Suffering Comes From Wishing For Things To Be Different From What They Are
Steven C. Hayes is a psychologist and researcher which leads the A.C.T. (Acceptance and Commitment Therapy) movement, which branched of from C.B.T. (Cognitive and Behavioral Therapy). This psychological research is evidence-based, meaning that the ideas conveyed as true have been shown to be effective on clinical trials.
For me, this means that, in regard to these ideas, I might like them or not, I might think they make sense or not, but they are shown to be useful, which I think is the most important.
Let's unpack that phrase: “suffering comes from wishing for things to be different from what they are”.
The suffering it is referring to is the psychological suffering, the suffering introduced by our own thoughts. Of course, any living being which is being subjected to physical pain will most likely also suffer at the same time, with plenty of reason.
What is fascinating about the human mind is that suffering can occur even in the absence of physical pain. I'd argue that human suffering occurs more often than not in the absence of any external stimulus at all! We suffer about what has happened in the past, we suffer about what we're afraid might happen in the future. We even suffer about our own current suffering.
The source of suffering outlined above -- which are not external stimuli -- are our internal thought processes. The past is not a reality, it is already gone. What has persisted is our memory and our interpretation of it. The future is also not a reality, it has not come to be. What exists is our expectations -- positive or negative -- of what it will be.
Suffering is mostly on the mind, on our very sophisticated mental machinery based allows us to have verbal thoughts, Hayes argues.
That is not to say that suffering is not real. Suffering is real! Psychological suffering is real. I mean to say only that the research argues that the source of psychological suffering is not in the outside world, but in the inside.
If the source of suffering were on the outside, it would be sufficient to change everything about our surrounds and our situation and suffering would be gone! That does not match what is observed. I think we have each known people from disadvantaged backgrounds grow to be happy and fulfilled, while other people from advantaged backgrounds suffer from their own self-imposed expectations. The outside world did not determine their life outcomes.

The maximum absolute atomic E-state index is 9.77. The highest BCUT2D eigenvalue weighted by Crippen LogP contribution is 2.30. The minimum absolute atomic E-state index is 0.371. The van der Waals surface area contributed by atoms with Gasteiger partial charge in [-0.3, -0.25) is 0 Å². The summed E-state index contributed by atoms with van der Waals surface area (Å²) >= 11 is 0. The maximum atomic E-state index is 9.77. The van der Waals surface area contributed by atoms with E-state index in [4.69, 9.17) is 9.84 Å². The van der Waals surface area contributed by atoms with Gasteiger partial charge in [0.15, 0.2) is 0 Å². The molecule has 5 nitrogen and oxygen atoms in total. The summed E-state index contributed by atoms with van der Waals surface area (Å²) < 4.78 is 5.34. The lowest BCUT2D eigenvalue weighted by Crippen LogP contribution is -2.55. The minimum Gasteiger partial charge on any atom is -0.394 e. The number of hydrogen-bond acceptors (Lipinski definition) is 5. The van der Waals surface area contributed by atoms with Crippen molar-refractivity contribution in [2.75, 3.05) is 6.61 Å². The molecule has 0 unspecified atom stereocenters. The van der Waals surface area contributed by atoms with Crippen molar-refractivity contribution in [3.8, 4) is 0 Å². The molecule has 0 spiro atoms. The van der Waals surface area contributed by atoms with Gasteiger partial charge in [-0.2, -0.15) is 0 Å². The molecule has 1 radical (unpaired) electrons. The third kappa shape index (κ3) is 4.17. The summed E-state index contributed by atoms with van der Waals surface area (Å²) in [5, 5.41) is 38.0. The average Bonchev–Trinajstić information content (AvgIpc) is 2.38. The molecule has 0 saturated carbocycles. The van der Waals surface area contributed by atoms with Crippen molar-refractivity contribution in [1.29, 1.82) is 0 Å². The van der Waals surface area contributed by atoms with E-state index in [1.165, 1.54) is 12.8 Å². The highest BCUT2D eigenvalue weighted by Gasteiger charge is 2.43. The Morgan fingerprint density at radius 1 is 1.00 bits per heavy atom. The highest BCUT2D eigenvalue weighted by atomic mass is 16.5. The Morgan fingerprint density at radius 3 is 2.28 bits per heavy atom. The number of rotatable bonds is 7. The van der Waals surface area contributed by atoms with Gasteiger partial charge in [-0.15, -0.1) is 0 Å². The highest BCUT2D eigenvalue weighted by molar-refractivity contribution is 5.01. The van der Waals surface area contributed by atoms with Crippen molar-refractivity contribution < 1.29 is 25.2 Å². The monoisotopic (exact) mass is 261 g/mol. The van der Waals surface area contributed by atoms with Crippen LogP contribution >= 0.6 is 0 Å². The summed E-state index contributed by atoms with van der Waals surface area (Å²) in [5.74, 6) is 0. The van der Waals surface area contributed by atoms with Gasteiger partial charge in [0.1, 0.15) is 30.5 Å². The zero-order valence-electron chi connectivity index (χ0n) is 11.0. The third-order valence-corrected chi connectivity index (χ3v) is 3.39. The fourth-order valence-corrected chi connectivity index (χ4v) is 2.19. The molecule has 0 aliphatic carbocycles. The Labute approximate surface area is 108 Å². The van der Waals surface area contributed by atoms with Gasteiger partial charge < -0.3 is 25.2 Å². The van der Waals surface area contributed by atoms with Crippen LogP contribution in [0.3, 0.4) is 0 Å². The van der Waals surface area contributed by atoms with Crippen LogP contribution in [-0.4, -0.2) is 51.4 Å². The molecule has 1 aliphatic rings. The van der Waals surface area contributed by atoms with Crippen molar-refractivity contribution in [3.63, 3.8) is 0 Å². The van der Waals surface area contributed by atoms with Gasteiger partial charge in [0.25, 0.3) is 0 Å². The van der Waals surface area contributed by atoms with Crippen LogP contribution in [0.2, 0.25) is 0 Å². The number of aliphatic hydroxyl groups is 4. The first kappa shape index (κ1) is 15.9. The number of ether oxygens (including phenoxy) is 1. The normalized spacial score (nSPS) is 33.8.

Even if it were possible to change everything about the outside world, it would not be practical. We, as people and humans, have to sustain relationships to others which are external to ourselves and which are autonomous in their own right. We can never reasonably expect their behavior and thoughts to always match what we wish they were.
Now, coming back to the phrase: “suffering comes from wishing for things to be different from what they are”. We've outlined what it means by “suffering”, which is the “psychological suffering” as generated by our own thoughts, even in the absence of external stimuli.
For the next point, one might recoil from this phrase as it might sound as advocating resignation. Resignation is the act of falling victim to external circumstances and giving up on trying to change the situation.
This phrase, instead, advocates acceptance. Acceptance is an empowered choice, it is choosing to not wish for change consciously and intentionally, and to come into terms with reality as it presents itself, letting the full range of that experience into your own self.
We can't change the past. We can't change our memory of the past. We can't change how things are now due to our choices in the past. We can't change our past choices. We can't wave a magic wand and change our current situation. We can't magically change how the people around us behave. We can't unilaterally change the whole world around us.
All of that might inspire hopelessness, but it shouldn't. It should be freeing instead: If all of that isn't possible, we're free to stop trying! We're also free to stop wishing for it to change. We can then direct our efforts and emotional investments into more productive ends.
What the phrase also does not say is “accept everything as it is”. Working towards some changes are fruitful. If you are nearsighted, you can get glasses. If you are in pain, you can seek medication or medical attention. If you have set some goal, you can work towards it.
What it means is that wishing for things to be different comes at a cost. Given this reality we should be conscious, intentional and tactical when we do choose that route.
- “Get Out of Your Mind and Into Your Life” by Steven C. Hayes (2005).
- “A Liberated Mind: How to Pivot Toward What Matters” by Steven C. Hayes (2019).